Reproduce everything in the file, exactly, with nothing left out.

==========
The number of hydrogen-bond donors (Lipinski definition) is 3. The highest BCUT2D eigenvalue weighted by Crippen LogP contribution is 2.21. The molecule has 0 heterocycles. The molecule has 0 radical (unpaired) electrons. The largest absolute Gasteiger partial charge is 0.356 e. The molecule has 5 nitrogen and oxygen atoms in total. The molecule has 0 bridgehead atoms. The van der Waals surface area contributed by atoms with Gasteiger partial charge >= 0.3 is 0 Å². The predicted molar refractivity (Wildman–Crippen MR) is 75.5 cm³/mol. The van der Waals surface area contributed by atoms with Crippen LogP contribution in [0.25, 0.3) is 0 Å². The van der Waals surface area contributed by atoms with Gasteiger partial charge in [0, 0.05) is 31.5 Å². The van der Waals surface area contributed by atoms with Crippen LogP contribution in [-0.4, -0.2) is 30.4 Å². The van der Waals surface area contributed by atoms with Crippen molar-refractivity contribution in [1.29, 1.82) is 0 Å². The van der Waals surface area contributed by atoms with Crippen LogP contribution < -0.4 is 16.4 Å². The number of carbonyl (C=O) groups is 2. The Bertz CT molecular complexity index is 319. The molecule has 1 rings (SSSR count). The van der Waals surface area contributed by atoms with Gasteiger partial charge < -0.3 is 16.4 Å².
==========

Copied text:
The number of hydrogen-bond donors (Lipinski definition) is 3. The highest BCUT2D eigenvalue weighted by Crippen LogP contribution is 2.21. The molecule has 0 heterocycles. The molecule has 0 radical (unpaired) electrons. The largest absolute Gasteiger partial charge is 0.356 e. The molecule has 5 nitrogen and oxygen atoms in total. The molecule has 0 bridgehead atoms. The van der Waals surface area contributed by atoms with Gasteiger partial charge >= 0.3 is 0 Å². The predicted molar refractivity (Wildman–Crippen MR) is 75.5 cm³/mol. The van der Waals surface area contributed by atoms with Crippen LogP contribution in [0.25, 0.3) is 0 Å². The van der Waals surface area contributed by atoms with Gasteiger partial charge in [0, 0.05) is 31.5 Å². The van der Waals surface area contributed by atoms with Crippen LogP contribution in [-0.4, -0.2) is 30.4 Å². The van der Waals surface area contributed by atoms with Crippen molar-refractivity contribution in [1.29, 1.82) is 0 Å². The van der Waals surface area contributed by atoms with Crippen LogP contribution < -0.4 is 16.4 Å². The number of carbonyl (C=O) groups is 2. The Bertz CT molecular complexity index is 319. The molecule has 1 rings (SSSR count). The van der Waals surface area contributed by atoms with Gasteiger partial charge < -0.3 is 16.4 Å².